Dear Yossi,

I have never read such a wonderful book about the Israeli-Palestinian

conflict. It took me only a few days to finish reading it in Arabic (over 100

A4-pages). I needed to pause and think after reading each paragraph

because each and every paragraph taught me about history, Judaism and

sequence of events that I had never read about before.

The book drew my attention to so many topics and raised my curiosity to

the point that I googled them in order to get the full picture. I couldn’t

just read without probing deep regarding lots of topics mentioned in the

book.

I was amazed by the way the author explained the conflict from a

pragmatic perspective, for the sake of reaching out to the other.

Each side has his own narrative but while reading the book I could see the

similarities and the differences clearly. I believe that we must

acknowledge the differences between both sides in so many aspects: the

cultural, the social, the religious and the way people on both sides

perceive the conflict.

The book demonstrated to me the real paradox of this conflict:The day

you celebrate is the day the other side mourns; Your independence day is

their Nakba’s memorial-day. I could feel a lot of the complexities

embedded in this conflict by reading this book.

Reading the book made me understand how sympathy can transcend a

person’s identity. The author presents a genuine approach in reaching out

to the other and seeking love and peace.

I don’t think that reading this book will be easy for Palestinians nor will it

be easy for Israelis. There are so many differences between them but this

doesn’t mean that there is nothing in common. Acknowledging the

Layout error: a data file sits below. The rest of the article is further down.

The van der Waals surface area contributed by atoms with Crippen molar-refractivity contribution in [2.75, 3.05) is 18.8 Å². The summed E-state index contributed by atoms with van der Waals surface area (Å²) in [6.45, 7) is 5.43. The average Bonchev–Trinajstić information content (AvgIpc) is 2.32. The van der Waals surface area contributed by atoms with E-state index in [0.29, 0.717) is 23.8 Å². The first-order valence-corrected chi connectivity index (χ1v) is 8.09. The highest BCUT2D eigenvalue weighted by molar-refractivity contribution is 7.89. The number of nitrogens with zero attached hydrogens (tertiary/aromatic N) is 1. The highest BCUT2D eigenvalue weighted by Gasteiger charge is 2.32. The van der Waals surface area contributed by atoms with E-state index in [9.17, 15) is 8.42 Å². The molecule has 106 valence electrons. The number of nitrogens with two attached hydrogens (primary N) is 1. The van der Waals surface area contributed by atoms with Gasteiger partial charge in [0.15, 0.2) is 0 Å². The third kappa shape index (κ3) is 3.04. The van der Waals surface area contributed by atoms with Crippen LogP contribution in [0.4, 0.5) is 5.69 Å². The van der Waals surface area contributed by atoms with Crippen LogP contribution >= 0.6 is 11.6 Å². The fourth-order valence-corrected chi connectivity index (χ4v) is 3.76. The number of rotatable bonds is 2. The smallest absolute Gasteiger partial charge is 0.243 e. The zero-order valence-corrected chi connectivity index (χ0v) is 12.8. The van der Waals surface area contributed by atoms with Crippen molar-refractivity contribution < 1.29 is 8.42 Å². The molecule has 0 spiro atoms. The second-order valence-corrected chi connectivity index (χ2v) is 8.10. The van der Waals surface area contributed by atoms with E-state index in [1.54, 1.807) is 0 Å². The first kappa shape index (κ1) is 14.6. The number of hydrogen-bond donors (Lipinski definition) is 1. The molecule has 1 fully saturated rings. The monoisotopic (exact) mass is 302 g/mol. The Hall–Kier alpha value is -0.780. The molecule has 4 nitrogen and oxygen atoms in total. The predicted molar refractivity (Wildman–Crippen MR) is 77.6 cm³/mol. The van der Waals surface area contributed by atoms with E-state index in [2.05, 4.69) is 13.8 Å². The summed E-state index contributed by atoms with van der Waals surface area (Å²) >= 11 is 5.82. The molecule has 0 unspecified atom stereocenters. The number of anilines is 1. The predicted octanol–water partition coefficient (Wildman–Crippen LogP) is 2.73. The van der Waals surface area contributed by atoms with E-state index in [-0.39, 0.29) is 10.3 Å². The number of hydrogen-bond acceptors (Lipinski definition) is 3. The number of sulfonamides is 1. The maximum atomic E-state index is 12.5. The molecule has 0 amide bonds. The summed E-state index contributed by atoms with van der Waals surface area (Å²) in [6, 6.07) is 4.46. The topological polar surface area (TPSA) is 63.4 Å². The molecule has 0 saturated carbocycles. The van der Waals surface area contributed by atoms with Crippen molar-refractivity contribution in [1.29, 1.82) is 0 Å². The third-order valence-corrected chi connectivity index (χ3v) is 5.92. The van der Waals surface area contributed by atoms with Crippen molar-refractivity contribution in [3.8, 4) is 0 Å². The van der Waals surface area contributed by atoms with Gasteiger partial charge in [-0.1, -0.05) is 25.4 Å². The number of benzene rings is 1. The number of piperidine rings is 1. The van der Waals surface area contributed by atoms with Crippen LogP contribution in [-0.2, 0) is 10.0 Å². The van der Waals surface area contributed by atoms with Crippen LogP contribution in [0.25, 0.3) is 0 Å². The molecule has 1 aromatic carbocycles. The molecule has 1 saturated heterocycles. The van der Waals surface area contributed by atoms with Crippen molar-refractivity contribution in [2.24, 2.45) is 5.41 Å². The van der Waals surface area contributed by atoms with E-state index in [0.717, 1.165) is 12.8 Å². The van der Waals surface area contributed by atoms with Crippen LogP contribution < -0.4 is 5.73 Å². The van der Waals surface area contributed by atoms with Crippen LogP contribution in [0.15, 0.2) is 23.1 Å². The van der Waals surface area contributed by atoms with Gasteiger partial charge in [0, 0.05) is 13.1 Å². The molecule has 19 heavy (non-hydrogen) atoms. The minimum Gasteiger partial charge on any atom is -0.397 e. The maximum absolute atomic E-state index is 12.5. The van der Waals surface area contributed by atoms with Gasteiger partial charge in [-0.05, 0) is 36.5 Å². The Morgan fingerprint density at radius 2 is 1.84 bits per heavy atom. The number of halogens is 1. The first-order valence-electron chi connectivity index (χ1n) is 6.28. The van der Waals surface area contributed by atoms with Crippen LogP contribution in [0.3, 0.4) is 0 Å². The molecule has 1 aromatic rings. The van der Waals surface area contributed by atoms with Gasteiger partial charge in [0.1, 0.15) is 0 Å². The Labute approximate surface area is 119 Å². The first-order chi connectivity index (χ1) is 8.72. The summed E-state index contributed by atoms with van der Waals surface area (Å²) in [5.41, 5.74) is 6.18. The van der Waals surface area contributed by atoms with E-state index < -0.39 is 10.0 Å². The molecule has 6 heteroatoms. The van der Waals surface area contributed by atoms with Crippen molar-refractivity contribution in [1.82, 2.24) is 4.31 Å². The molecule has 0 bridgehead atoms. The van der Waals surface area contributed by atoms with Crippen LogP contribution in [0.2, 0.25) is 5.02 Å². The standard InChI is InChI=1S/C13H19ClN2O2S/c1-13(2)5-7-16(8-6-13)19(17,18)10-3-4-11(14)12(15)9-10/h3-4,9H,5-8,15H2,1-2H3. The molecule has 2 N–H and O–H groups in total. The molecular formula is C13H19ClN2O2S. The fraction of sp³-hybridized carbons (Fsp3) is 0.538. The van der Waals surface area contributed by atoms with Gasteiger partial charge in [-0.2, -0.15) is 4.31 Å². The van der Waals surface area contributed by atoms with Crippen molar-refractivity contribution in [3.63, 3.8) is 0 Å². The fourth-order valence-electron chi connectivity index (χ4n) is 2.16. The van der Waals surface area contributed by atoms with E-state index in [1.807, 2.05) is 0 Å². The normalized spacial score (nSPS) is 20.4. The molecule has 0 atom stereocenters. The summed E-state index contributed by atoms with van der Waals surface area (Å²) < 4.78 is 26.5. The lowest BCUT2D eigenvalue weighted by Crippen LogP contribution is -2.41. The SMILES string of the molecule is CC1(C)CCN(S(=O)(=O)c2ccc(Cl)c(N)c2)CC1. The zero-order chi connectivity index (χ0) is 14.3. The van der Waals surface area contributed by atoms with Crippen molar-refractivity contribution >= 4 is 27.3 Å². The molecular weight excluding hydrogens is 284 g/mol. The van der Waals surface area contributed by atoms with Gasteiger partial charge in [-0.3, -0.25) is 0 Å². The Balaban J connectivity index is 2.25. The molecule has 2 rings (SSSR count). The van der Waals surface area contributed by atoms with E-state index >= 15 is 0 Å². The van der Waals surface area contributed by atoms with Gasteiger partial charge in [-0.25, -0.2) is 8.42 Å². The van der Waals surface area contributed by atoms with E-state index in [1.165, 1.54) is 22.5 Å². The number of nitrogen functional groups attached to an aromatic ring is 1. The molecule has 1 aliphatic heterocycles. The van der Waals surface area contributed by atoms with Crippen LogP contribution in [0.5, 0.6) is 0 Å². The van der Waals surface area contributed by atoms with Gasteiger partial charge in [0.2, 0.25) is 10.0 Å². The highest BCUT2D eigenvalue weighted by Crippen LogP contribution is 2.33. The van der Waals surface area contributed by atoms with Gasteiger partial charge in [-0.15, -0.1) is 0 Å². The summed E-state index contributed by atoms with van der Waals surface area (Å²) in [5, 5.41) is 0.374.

differences and similarities is the real starting point for reconciliation.

 

I believe that finding the solution requires us to understand that both

sides want to resolve this conflict. Both sides want a peaceful, dignified

and secure life.

My personal experience for the past 10 years in the field of coexistence

and interfaith-dialogue, while being involved in several international

organizations, taught me a lot about this conflict. But my visits to the

Middle East in 2014 and 2018 made me understand the complexities

even more. I was bashed by the Palestinian side because of my work in

the field of interfaith. I was also bashed by the Israeli side for

understanding the Palestinian narrative. I was subjected to anti-Semitism

coming from Arab youngsters in Jerusalem when they saw me walking

with my religious/Orthodox Jewish friend after midnight, thinking I was

Jewish.

And last but not least, we must understand that Israel’s security is tightly

connected with the stability of the Palestinians’ lives. I don’t think there

will be security for Israel nor peace for all if there is no independent

Palestinian state. The Palestinians must get their freedom and dignity and

this is strongly connected with establishing a Palestinian State.

 

Thank you,

Abdelillah from Morocco